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Oregon Appeals Court Rules for Student Expelled for Purported Threat
Four years ago, FIRE reported on the case of Henry Liu, a former graduate student who was expelled from Portland State University (PSU) for purportedly threatening to shoot two faculty members. On September 28, the Court of Appeals of the State of Oregon ruled that in the adjudicative hearing that resulted in Liu’s expulsion, PSU failed to follow required procedures under then-existing provisions of Oregon’s Administrative Procedures Act (APA).
In its ruling, the court summarized the facts of the case:
On April 20, 2012, a PSU professor reported that a student had told her that petitioner, a PSU graduate student, had threatened two PSU faculty members. The student reported that petitioner had said of one faculty member, “‘I’m about ready to stick a 45 in his ass,’” and of another, “‘he could get shot.’” Officers from PSU Campus Public Safety, the Portland Police Bureau, and Project Respond [a local mental health crisis response team] went to visit petitioner at his off-campus apartment the same day. Petitioner initially denied having any weapons, but then admitted having guns in the apartment. The officers found four guns, including a .45 caliber handgun and an M4 assault-style rifle, as well as spare magazines, ammunition, knives, and survival and first-aid supplies, including “battlefield dressings,” in the apartment. Petitioner was subsequently “interim suspended” and excluded from campus.
As my colleague Azhar Majeed wrote at the time, the context of Liu’s remarks makes clear that this is one of too many examples of an institution “punish[ing] protected campus expression that is overzealously labeled as a ‘threat.’”
The Oregonian relayed Liu’s explanation that the “stick a 45” comment occurred as he was “confid[ing] his deep disappointment in PSU’s conflict resolution program and his unhappiness with assistant professor Stan Sitnik, who had given him a B-plus instead of the A he thought he deserved.”
Liu denied making the second purported threat, but in any case, “He could get shot” could be reasonably viewed as a threat only in the narrowest circumstances—perhaps from someone known for shooting those who caused him inconvenience. Certainly not from a student complaining about grades, without aggravating factors. And the fact that Liu owned guns doesn’t render any offhand comment about shooting a true threat under the law.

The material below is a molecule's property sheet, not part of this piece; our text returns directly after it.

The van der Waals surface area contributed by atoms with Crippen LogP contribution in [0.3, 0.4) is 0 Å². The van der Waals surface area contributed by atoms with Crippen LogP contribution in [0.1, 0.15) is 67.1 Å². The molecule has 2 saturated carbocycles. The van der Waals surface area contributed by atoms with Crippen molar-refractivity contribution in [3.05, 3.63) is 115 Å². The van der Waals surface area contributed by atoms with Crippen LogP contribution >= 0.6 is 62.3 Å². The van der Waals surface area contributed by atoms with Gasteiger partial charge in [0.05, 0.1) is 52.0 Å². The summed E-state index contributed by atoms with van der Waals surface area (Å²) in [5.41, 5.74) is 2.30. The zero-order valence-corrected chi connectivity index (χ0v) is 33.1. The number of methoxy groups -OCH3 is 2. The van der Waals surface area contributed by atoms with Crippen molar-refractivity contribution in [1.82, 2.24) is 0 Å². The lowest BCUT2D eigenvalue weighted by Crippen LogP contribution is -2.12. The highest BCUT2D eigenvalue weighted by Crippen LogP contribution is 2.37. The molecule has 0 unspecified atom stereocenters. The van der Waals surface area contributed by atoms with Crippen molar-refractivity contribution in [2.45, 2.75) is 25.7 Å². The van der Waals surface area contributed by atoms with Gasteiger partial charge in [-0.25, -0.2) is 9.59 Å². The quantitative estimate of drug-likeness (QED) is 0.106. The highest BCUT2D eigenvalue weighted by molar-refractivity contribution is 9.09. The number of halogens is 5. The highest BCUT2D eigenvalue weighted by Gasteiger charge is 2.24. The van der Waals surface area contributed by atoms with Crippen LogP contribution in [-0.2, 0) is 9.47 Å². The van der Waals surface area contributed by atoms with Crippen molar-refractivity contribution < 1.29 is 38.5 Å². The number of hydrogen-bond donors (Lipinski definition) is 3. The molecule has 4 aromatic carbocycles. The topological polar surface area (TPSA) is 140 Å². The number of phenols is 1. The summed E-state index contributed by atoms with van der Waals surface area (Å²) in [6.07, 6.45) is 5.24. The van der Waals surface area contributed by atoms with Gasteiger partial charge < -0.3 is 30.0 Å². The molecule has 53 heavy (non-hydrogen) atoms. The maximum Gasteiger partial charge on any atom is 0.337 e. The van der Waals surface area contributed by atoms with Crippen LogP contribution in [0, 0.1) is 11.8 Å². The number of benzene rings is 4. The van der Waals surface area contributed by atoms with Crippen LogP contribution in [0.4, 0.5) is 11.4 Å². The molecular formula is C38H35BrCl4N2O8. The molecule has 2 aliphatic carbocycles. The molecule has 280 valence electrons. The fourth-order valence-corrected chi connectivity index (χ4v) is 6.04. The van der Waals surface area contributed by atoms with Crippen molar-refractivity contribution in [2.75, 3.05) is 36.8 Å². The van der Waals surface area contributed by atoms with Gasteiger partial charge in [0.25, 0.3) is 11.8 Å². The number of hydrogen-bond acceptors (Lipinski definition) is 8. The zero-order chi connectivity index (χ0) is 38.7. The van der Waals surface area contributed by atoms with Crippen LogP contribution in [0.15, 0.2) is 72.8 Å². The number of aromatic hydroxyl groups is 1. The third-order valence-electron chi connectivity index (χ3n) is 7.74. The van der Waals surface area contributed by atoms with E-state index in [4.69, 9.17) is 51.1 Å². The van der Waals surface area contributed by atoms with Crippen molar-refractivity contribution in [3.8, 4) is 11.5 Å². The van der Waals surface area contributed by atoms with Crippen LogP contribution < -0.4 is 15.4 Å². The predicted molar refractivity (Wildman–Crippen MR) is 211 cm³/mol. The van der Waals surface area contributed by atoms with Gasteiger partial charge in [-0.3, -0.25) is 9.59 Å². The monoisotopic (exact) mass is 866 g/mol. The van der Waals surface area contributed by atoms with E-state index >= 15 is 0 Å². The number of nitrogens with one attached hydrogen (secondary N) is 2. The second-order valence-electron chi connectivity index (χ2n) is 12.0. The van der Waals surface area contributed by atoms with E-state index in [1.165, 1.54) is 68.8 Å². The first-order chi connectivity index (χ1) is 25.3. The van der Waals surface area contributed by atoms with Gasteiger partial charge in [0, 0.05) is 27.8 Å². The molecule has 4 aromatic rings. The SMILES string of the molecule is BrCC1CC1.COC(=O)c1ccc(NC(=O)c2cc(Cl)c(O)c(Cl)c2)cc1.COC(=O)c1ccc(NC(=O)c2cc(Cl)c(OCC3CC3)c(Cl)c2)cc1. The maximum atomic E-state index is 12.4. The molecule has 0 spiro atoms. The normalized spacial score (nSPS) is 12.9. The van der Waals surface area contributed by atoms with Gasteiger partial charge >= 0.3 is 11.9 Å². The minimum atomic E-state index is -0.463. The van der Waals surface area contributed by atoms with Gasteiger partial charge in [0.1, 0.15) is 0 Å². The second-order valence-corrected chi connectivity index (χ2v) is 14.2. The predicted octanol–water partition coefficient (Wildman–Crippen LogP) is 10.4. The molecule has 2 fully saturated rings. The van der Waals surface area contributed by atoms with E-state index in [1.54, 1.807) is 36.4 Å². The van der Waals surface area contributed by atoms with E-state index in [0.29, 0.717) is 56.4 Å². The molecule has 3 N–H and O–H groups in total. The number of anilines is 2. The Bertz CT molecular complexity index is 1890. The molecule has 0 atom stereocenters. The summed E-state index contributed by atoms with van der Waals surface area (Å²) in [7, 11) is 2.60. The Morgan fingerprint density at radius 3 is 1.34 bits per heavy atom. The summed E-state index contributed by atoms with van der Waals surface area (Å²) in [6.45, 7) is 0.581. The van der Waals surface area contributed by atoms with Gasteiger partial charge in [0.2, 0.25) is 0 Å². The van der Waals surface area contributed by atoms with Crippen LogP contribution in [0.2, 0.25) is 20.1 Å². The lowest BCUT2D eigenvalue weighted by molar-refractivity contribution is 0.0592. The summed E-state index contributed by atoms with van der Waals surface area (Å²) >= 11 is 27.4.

Azhar’s analysis of the facts of the case is still on point:
While the identification of true campus threats is an important and sensitive issue, one need only take a look at our cases at Valdosta State University and the University of Wisconsin–Stout to comprehend the dangers to freedom of speech when universities reach too far and punish speech that cannot in any reasonable way be labeled a true threat.
PSU is a public university bound by the First Amendment, and it therefore cannot lawfully punish speech like Liu’s, which falls far short of the legal definition of “true threats.”
But while PSU’s actions have troubling implications for freedom of speech, last month’s court ruling focused on PSU’s failure to grant Liu a hearing that provided ample procedural safeguards. As the court explained, Oregon’s APA was enacted to provide a number of due process protections in public university adjudicatory hearings that could result in serious punishments like expulsion. After rejecting PSU’s argument that the APA was not applicable to Liu’s case, the court held that PSU’s procedures were not “consistent with” several provisions of the APA. Since PSU’s defense consisted only of two proffered reasons why Liu’s case wasn’t governed by the APA, the court’s analysis on the merits was brief:
Here, it is undisputable that PSU did not follow the contested case procedures of the APA when it expelled petitioner; PSU acknowledges as much. Among other things, petitioner was not allowed to be represented by counsel, ORS 183.417(1), cross-examine witnesses, ORS 183.450(3), or issue subpoenas, ORS 183.440, and the testimony of witnesses was not taken by oath or affirmation, ORS 183.417(6). Consequently, PSU committed legal error when it expelled petitioner, and we reverse and remand for further proceedings.
Unfortunately, the rights afforded to students by Oregon’s APA are not guaranteed to most students in campus hearings nationwide. But strong protections like these are critically important to reaching fair and reliable results. Accordingly, FIRE is glad to see a court recognize that PSU wrongfully deprived Liu of these safeguards.
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